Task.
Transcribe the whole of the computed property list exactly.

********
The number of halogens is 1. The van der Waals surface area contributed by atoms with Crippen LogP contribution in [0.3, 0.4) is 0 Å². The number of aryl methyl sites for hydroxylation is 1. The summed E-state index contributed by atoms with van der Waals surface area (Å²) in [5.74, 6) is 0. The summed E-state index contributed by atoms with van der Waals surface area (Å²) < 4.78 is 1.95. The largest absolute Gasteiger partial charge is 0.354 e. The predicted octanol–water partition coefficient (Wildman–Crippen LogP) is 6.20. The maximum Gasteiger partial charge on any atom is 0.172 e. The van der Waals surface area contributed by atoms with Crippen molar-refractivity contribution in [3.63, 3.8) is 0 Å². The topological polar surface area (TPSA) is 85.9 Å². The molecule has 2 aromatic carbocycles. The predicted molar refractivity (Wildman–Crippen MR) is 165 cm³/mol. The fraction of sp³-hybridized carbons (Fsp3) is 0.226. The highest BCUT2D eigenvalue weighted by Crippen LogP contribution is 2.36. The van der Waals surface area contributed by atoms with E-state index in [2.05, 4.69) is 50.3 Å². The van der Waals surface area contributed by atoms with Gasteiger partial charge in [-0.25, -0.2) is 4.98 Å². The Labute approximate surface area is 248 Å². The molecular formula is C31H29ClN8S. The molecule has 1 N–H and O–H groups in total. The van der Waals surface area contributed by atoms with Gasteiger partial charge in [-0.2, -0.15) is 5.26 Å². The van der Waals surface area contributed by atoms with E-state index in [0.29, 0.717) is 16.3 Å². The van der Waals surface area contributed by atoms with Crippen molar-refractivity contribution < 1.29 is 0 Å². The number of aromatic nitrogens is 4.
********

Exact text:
The number of halogens is 1. The van der Waals surface area contributed by atoms with Crippen LogP contribution in [0.3, 0.4) is 0 Å². The number of aryl methyl sites for hydroxylation is 1. The summed E-state index contributed by atoms with van der Waals surface area (Å²) in [5.74, 6) is 0. The summed E-state index contributed by atoms with van der Waals surface area (Å²) < 4.78 is 1.95. The largest absolute Gasteiger partial charge is 0.354 e. The predicted octanol–water partition coefficient (Wildman–Crippen LogP) is 6.20. The maximum Gasteiger partial charge on any atom is 0.172 e. The van der Waals surface area contributed by atoms with Crippen molar-refractivity contribution in [3.63, 3.8) is 0 Å². The topological polar surface area (TPSA) is 85.9 Å². The molecule has 2 aromatic carbocycles. The predicted molar refractivity (Wildman–Crippen MR) is 165 cm³/mol. The fraction of sp³-hybridized carbons (Fsp3) is 0.226. The highest BCUT2D eigenvalue weighted by Crippen LogP contribution is 2.36. The van der Waals surface area contributed by atoms with E-state index in [2.05, 4.69) is 50.3 Å². The van der Waals surface area contributed by atoms with Gasteiger partial charge in [-0.25, -0.2) is 4.98 Å². The Labute approximate surface area is 248 Å². The molecular formula is C31H29ClN8S. The molecule has 1 N–H and O–H groups in total. The van der Waals surface area contributed by atoms with Gasteiger partial charge in [-0.2, -0.15) is 5.26 Å². The van der Waals surface area contributed by atoms with E-state index in [0.29, 0.717) is 16.3 Å². The van der Waals surface area contributed by atoms with Crippen molar-refractivity contribution < 1.29 is 0 Å². The number of aromatic nitrogens is 4.